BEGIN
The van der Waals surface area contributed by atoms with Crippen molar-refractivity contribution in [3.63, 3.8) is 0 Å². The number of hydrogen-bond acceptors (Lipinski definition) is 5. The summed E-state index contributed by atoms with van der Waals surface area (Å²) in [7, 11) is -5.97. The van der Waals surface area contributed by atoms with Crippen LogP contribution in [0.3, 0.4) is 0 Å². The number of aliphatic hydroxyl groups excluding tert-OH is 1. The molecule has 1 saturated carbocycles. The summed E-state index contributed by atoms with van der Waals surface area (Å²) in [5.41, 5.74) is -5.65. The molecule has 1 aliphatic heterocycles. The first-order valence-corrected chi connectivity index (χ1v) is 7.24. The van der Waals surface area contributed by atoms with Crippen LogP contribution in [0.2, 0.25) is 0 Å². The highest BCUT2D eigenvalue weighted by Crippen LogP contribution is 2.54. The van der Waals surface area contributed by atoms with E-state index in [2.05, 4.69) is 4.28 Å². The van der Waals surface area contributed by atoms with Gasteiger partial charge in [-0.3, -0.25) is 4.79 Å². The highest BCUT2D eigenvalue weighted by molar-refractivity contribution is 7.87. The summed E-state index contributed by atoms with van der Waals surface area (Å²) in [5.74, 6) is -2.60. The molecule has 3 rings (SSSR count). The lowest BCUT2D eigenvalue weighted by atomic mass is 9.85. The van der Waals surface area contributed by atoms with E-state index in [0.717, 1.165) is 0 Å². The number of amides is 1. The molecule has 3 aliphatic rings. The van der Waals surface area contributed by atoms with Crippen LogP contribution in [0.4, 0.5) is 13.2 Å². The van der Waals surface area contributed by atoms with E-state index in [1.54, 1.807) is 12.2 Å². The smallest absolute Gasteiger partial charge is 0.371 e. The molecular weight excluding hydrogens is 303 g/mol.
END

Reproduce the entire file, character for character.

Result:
The van der Waals surface area contributed by atoms with Crippen molar-refractivity contribution in [3.63, 3.8) is 0 Å². The number of hydrogen-bond acceptors (Lipinski definition) is 5. The summed E-state index contributed by atoms with van der Waals surface area (Å²) in [7, 11) is -5.97. The van der Waals surface area contributed by atoms with Crippen LogP contribution in [0.3, 0.4) is 0 Å². The number of aliphatic hydroxyl groups excluding tert-OH is 1. The molecule has 1 saturated carbocycles. The summed E-state index contributed by atoms with van der Waals surface area (Å²) in [5.41, 5.74) is -5.65. The molecule has 1 aliphatic heterocycles. The first-order valence-corrected chi connectivity index (χ1v) is 7.24. The van der Waals surface area contributed by atoms with Crippen LogP contribution in [0.2, 0.25) is 0 Å². The highest BCUT2D eigenvalue weighted by Crippen LogP contribution is 2.54. The van der Waals surface area contributed by atoms with E-state index in [2.05, 4.69) is 4.28 Å². The van der Waals surface area contributed by atoms with Gasteiger partial charge in [-0.3, -0.25) is 4.79 Å². The highest BCUT2D eigenvalue weighted by molar-refractivity contribution is 7.87. The summed E-state index contributed by atoms with van der Waals surface area (Å²) in [5.74, 6) is -2.60. The molecule has 3 rings (SSSR count). The lowest BCUT2D eigenvalue weighted by atomic mass is 9.85. The van der Waals surface area contributed by atoms with E-state index in [0.717, 1.165) is 0 Å². The number of amides is 1. The molecule has 3 aliphatic rings. The van der Waals surface area contributed by atoms with Crippen LogP contribution in [0.4, 0.5) is 13.2 Å². The van der Waals surface area contributed by atoms with E-state index in [1.54, 1.807) is 12.2 Å². The smallest absolute Gasteiger partial charge is 0.371 e. The molecular weight excluding hydrogens is 303 g/mol.